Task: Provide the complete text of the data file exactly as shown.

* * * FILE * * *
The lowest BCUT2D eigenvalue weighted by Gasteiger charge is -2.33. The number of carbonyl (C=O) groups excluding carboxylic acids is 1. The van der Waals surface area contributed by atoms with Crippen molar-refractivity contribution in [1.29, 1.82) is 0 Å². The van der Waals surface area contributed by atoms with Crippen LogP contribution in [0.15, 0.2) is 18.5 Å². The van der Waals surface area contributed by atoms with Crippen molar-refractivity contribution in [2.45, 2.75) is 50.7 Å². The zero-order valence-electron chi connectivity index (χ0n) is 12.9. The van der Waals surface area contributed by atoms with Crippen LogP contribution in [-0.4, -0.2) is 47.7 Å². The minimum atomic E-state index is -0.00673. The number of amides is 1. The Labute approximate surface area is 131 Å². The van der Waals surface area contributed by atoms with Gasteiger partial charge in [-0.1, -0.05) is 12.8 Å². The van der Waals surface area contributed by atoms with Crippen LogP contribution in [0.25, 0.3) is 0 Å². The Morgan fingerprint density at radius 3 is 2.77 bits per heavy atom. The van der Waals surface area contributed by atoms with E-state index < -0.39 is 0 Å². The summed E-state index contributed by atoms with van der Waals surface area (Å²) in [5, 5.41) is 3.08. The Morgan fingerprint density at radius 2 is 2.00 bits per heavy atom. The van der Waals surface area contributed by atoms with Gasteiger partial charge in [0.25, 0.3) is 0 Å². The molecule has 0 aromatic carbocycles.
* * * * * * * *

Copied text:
The lowest BCUT2D eigenvalue weighted by Gasteiger charge is -2.33. The number of carbonyl (C=O) groups excluding carboxylic acids is 1. The van der Waals surface area contributed by atoms with Crippen molar-refractivity contribution in [1.29, 1.82) is 0 Å². The van der Waals surface area contributed by atoms with Crippen LogP contribution in [0.15, 0.2) is 18.5 Å². The van der Waals surface area contributed by atoms with Crippen molar-refractivity contribution in [2.45, 2.75) is 50.7 Å². The zero-order valence-electron chi connectivity index (χ0n) is 12.9. The van der Waals surface area contributed by atoms with Crippen LogP contribution in [-0.4, -0.2) is 47.7 Å². The minimum atomic E-state index is -0.00673. The number of amides is 1. The Labute approximate surface area is 131 Å². The van der Waals surface area contributed by atoms with Gasteiger partial charge in [-0.1, -0.05) is 12.8 Å². The van der Waals surface area contributed by atoms with Crippen LogP contribution in [0.25, 0.3) is 0 Å². The Morgan fingerprint density at radius 3 is 2.77 bits per heavy atom. The van der Waals surface area contributed by atoms with E-state index < -0.39 is 0 Å². The summed E-state index contributed by atoms with van der Waals surface area (Å²) in [5, 5.41) is 3.08. The Morgan fingerprint density at radius 2 is 2.00 bits per heavy atom. The van der Waals surface area contributed by atoms with Gasteiger partial charge in [0.25, 0.3) is 0 Å². The molecule has 0 aromatic carbocycles.